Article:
In recent years the trend has been much more towards ‘naturalistic’ borders, with an emphasis on perennials and grasses mingled together in a very informal way. The contemporary style of planting above is outside the restaurant at Cambridge Botanic Gardens. Here plants are mingled together in a matrix in much the same way that they might grow together in a meadow. The Oudolf Field in Somerset, that I described in an earlier post, is another example of this with not a shrub to be seen anywhere. As beautiful and atmospheric as this style of planting is, it will not be suitable for every garden situation and works better, I think, in larger spaces.
Last autumn I attended a couple of courses held by Thornhayes Nursery deep in the lovely east Devon countryside near Cullompton. They are specialist growers of trees and shrubs and a visit to the nursery and the surrounding orchards and aboretum is a real treat. Kevin Croucher who owns the nursery and runs the courses is hugely knowledgeable and I spent my time soaking up so much useful information about establishment and formative pruning of trees and shrubs. I also discovered some gorgeous shrubs that I had not encountered before, and decided then and there we are due a revival of the mixed border. Layers of planting can be built up beneath and between deciduous and evergreen shrubs, giving interest right through the year starting with Snowdrops in January, through spring and summer perennials to lovely autumn leaf and berry colour. In winter evergreen shrubs will give interest and structure.
The following are some very special shrubs that certainly have their peak season but also keep the interest going at other times.
This is it in its full glory in April in my garden. Then juicy black berries form and we have a couple of weeks of amazing antics from the Blackbirds as they perform acrobatics, hanging on the end of the thin branches and feasting on the berries which they find irresistible. In the autumn the leaves turn fiery red and orange. It is a suckering shrub but I have not found this a problem in my garden. Seems to tolerate wet or dry soil.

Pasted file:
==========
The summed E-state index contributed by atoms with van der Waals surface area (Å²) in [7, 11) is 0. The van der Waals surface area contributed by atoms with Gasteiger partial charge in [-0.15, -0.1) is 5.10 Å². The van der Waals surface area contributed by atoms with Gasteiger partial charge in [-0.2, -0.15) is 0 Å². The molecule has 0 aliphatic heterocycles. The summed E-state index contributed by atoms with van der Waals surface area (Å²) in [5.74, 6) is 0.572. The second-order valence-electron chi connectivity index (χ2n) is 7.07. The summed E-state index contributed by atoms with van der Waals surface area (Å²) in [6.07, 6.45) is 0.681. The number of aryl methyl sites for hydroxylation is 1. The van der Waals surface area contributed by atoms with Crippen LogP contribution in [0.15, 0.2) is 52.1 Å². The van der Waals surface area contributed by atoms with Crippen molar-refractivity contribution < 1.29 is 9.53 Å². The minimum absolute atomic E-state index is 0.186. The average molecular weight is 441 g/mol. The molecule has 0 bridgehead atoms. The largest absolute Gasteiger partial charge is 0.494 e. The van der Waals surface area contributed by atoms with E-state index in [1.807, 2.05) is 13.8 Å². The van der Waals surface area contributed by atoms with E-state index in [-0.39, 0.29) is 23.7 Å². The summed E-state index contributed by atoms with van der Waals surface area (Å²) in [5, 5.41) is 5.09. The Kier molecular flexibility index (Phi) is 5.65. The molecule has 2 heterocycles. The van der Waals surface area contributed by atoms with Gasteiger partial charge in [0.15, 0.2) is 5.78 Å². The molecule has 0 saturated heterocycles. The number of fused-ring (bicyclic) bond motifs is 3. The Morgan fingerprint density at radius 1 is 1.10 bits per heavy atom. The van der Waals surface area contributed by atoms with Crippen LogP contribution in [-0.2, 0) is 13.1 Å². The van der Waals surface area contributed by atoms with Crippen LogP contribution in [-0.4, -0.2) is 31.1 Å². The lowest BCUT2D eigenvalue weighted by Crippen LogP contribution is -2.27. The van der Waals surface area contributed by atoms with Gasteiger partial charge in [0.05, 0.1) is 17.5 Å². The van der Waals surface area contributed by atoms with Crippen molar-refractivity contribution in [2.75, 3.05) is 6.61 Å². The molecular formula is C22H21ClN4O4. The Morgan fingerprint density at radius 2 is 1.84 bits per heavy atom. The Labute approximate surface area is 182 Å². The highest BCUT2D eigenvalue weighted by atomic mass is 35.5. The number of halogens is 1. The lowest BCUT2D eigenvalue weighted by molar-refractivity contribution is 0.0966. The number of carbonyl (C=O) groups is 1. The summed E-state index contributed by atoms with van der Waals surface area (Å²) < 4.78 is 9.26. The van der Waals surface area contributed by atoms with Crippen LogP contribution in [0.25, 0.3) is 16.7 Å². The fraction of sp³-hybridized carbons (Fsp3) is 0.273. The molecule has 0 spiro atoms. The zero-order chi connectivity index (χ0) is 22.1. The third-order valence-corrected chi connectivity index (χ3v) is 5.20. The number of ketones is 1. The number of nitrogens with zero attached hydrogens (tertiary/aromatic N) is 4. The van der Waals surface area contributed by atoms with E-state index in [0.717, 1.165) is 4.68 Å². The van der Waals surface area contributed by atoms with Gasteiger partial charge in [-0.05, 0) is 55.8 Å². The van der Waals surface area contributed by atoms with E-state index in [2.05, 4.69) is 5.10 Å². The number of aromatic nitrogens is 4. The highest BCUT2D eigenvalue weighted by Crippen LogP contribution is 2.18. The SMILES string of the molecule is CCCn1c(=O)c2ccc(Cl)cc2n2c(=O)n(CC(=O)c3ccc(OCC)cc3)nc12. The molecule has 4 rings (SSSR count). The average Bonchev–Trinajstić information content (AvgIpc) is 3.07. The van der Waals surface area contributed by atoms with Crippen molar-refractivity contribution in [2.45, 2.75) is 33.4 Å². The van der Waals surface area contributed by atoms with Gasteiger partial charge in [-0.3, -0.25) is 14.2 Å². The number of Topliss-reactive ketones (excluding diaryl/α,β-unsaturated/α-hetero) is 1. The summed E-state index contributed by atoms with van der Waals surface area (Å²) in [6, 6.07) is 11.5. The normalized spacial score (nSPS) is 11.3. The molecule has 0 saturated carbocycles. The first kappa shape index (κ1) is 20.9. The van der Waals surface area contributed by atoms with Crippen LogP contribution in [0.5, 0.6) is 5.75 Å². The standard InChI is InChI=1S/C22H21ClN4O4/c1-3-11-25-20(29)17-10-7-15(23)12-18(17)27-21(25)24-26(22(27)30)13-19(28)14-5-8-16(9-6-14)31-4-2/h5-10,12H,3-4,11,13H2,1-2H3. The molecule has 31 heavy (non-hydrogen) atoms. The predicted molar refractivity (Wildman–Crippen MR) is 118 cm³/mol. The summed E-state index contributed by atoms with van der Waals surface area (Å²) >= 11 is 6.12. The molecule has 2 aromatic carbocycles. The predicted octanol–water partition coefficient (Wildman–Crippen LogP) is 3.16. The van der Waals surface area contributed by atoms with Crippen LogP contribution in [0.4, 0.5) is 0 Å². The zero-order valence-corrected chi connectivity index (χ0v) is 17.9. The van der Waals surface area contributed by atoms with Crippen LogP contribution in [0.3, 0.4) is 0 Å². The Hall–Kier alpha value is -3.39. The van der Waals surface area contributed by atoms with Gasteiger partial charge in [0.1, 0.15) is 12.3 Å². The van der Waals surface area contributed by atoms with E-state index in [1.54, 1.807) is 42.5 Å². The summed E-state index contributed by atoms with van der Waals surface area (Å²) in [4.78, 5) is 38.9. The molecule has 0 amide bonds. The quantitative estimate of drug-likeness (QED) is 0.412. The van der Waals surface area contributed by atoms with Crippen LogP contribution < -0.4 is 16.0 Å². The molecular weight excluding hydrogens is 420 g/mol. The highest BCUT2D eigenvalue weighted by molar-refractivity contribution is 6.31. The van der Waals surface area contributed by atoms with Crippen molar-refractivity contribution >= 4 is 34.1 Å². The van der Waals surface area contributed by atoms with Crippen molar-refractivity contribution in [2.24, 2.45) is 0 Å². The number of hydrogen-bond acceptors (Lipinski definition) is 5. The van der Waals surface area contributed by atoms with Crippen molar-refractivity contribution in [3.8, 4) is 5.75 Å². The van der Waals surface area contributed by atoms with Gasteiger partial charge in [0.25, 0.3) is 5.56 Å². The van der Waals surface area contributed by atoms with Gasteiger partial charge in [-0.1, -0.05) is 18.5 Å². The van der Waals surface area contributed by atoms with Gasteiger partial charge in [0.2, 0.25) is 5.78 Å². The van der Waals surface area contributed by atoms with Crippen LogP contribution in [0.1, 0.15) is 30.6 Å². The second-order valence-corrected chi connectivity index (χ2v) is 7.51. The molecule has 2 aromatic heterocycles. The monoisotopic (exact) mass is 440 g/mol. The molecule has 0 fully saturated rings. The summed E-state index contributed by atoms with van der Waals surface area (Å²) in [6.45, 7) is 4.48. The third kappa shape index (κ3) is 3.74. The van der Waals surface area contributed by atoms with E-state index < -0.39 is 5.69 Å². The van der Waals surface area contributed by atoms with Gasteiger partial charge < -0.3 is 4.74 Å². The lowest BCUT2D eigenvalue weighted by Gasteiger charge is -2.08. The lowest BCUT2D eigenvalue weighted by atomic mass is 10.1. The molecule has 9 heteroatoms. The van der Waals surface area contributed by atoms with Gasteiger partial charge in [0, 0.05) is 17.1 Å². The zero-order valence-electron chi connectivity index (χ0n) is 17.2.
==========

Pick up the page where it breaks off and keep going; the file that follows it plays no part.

SALIX PURPUREA ‘Nancy saunders’
A rare, purple-leaved form of our native blackthorn, Prunus spinosa ‘Purpurea’ has leaves which are an attractive bronze/purple-green colour. In spring these colourful leaves make an excellent backdrop for masses of pretty, small, pale pinkish-white flowers.
This striking Asian shrub was looking stunning in September with gorgeous pink/red fruits, and as they autumn progresses the leaves will take on rich autumn colours. It will grow to around 4m x 4m in 10 years so needs some space around it though can be reduced in size by pruning.
LONICERA PURPUSII x ‘WINTER BEAUTY’
In January, the first thing you will experience is the gorgeous sweet scent of this shrubby Honeysuckle. On a mild, still day it will carry far and wide. I met it for the first time in the wonderful winter garden at the University of Cambridge Botanic Garden. (The garden deserves a post all to itself!) Depending on the weather it can flower from early December to April. Best to plant it in a sheltered spot to protect the flowers and contain the scent, but does not mind a sunless aspect.